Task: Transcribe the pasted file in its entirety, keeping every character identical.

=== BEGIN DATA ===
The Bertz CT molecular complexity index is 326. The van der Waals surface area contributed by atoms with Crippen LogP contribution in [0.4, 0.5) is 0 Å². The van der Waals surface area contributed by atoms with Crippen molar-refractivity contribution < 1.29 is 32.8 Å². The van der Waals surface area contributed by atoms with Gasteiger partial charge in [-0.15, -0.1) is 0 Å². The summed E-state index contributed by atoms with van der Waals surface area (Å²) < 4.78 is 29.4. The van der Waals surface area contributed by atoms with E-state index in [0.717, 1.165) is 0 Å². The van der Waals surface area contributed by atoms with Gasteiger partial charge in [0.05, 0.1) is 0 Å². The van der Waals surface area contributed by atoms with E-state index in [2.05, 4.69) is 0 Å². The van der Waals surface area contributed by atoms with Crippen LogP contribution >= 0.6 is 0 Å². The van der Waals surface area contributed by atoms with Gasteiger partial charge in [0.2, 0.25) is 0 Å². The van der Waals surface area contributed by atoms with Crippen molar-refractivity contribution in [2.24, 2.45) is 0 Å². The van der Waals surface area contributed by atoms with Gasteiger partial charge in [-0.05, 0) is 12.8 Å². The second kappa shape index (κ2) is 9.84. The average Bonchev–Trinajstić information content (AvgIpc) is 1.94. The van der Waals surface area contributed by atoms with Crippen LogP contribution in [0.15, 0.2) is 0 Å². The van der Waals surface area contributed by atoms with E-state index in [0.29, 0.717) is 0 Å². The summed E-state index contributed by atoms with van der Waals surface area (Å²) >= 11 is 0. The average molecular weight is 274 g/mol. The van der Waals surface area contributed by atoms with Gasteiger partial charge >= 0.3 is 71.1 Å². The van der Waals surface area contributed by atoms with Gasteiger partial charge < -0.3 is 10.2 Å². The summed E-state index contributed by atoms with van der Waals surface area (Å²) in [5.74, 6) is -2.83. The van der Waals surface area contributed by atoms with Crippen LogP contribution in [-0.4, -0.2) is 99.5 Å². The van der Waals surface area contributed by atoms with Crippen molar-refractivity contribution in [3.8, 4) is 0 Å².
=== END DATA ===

The Bertz CT molecular complexity index is 326. The van der Waals surface area contributed by atoms with Crippen LogP contribution in [0.4, 0.5) is 0 Å². The van der Waals surface area contributed by atoms with Crippen molar-refractivity contribution < 1.29 is 32.8 Å². The van der Waals surface area contributed by atoms with Gasteiger partial charge in [-0.15, -0.1) is 0 Å². The summed E-state index contributed by atoms with van der Waals surface area (Å²) < 4.78 is 29.4. The van der Waals surface area contributed by atoms with E-state index in [0.717, 1.165) is 0 Å². The van der Waals surface area contributed by atoms with Gasteiger partial charge in [0.05, 0.1) is 0 Å². The van der Waals surface area contributed by atoms with E-state index in [2.05, 4.69) is 0 Å². The van der Waals surface area contributed by atoms with Crippen LogP contribution >= 0.6 is 0 Å². The van der Waals surface area contributed by atoms with Gasteiger partial charge in [0.2, 0.25) is 0 Å². The van der Waals surface area contributed by atoms with Crippen molar-refractivity contribution in [2.24, 2.45) is 0 Å². The van der Waals surface area contributed by atoms with Gasteiger partial charge in [-0.05, 0) is 12.8 Å². The second kappa shape index (κ2) is 9.84. The average Bonchev–Trinajstić information content (AvgIpc) is 1.94. The van der Waals surface area contributed by atoms with Crippen LogP contribution in [0.15, 0.2) is 0 Å². The van der Waals surface area contributed by atoms with E-state index in [0.29, 0.717) is 0 Å². The summed E-state index contributed by atoms with van der Waals surface area (Å²) >= 11 is 0. The average molecular weight is 274 g/mol. The van der Waals surface area contributed by atoms with Gasteiger partial charge >= 0.3 is 71.1 Å². The van der Waals surface area contributed by atoms with Gasteiger partial charge < -0.3 is 10.2 Å². The summed E-state index contributed by atoms with van der Waals surface area (Å²) in [5.74, 6) is -2.83. The van der Waals surface area contributed by atoms with Crippen LogP contribution in [-0.4, -0.2) is 99.5 Å². The van der Waals surface area contributed by atoms with Crippen molar-refractivity contribution in [3.8, 4) is 0 Å².